Where has this stemmed from? Traditional gender norms often discourage men from openly discussing their health issues. The term "man up" has historically been associated with societal expectations of masculinity, emphasising strength, stoicism and emotional suppression. For example in the Philippines, the role of the father as the “haligi ng tahanan” (“pillar of the home”) forces fathers to be a sign of strength and not to show weakness as the pressure of the family sits on their shoulders. The term “mard” in Hindi describes men that are courageous, the hero, a person who does not have weaknesses. This has been portrayed and popularised in movies and warps men to feel pressured to believe that is the ‘gold standard’ and that all men should be like this. 

However, in recent history, there has been a noticeable shift in societal attitudes and awareness regarding men's health. Increased recognition of the importance of holistic health and the impact of mental and physical wellbeing on overall quality of life has fuelled efforts to address men's health challenges. Men are increasingly challenging traditional gender norms, seeking support and engaging in open conversations about their mental health.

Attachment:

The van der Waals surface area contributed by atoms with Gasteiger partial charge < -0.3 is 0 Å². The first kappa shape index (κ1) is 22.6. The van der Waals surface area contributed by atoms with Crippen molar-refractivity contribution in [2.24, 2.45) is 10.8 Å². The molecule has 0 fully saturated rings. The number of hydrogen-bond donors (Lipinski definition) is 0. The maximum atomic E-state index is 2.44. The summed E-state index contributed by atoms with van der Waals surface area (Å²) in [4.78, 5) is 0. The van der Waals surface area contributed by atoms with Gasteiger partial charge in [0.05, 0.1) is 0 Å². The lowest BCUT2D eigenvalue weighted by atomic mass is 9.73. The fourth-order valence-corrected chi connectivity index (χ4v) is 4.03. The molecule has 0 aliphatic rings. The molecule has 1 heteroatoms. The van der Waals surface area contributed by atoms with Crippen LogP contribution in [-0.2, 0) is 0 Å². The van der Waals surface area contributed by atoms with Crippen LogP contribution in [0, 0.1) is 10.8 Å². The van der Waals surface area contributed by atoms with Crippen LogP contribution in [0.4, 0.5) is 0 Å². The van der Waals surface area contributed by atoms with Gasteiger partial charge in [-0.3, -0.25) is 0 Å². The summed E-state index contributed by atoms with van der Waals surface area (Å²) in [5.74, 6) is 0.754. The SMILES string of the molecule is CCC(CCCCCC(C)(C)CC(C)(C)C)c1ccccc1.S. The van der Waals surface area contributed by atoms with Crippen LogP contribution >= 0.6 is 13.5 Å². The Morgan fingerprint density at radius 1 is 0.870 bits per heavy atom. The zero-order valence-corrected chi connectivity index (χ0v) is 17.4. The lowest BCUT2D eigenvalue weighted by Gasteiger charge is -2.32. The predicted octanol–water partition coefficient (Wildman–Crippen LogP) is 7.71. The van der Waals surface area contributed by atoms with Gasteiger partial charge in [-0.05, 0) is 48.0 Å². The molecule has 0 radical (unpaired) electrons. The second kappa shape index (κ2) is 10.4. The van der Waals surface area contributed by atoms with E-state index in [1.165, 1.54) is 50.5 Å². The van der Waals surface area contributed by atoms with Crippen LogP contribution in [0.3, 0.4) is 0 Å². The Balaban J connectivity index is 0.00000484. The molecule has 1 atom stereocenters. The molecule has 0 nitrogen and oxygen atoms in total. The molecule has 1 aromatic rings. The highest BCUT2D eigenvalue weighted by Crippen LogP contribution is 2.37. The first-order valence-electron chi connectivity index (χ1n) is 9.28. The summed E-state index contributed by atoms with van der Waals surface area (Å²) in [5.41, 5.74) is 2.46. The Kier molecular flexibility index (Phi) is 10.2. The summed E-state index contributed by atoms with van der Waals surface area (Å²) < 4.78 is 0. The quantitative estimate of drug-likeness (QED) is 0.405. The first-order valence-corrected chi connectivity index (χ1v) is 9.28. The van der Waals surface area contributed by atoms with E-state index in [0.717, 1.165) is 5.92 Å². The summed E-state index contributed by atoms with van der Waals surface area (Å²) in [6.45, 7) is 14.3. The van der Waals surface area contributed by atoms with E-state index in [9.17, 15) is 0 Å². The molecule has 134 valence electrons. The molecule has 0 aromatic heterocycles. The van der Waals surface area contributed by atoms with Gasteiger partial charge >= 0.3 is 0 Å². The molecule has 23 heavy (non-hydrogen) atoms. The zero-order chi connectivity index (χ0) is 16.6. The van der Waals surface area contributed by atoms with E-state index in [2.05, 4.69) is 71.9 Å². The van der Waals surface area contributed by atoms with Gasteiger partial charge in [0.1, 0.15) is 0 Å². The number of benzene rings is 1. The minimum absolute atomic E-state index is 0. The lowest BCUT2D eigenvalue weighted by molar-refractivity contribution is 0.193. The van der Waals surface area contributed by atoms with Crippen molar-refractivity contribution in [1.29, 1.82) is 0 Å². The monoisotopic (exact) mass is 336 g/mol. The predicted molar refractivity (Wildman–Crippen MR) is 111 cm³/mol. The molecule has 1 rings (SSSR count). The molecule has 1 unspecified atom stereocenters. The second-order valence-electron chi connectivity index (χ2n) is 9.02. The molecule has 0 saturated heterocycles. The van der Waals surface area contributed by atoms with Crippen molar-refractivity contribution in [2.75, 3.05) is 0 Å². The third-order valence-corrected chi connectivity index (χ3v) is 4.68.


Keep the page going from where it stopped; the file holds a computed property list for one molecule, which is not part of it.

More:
To further promote men's health in Asia, collective action is necessary. First, education and awareness campaigns should be prioritised to increase understanding and reduce stigma surrounding mental health. This includes implementing mental health education in workplaces, and community settings. Second, healthcare systems should enhance access to mental health services. Finally and arguably most importantly, we must work towards creating safe and supportive environments where men can openly discuss their health concerns.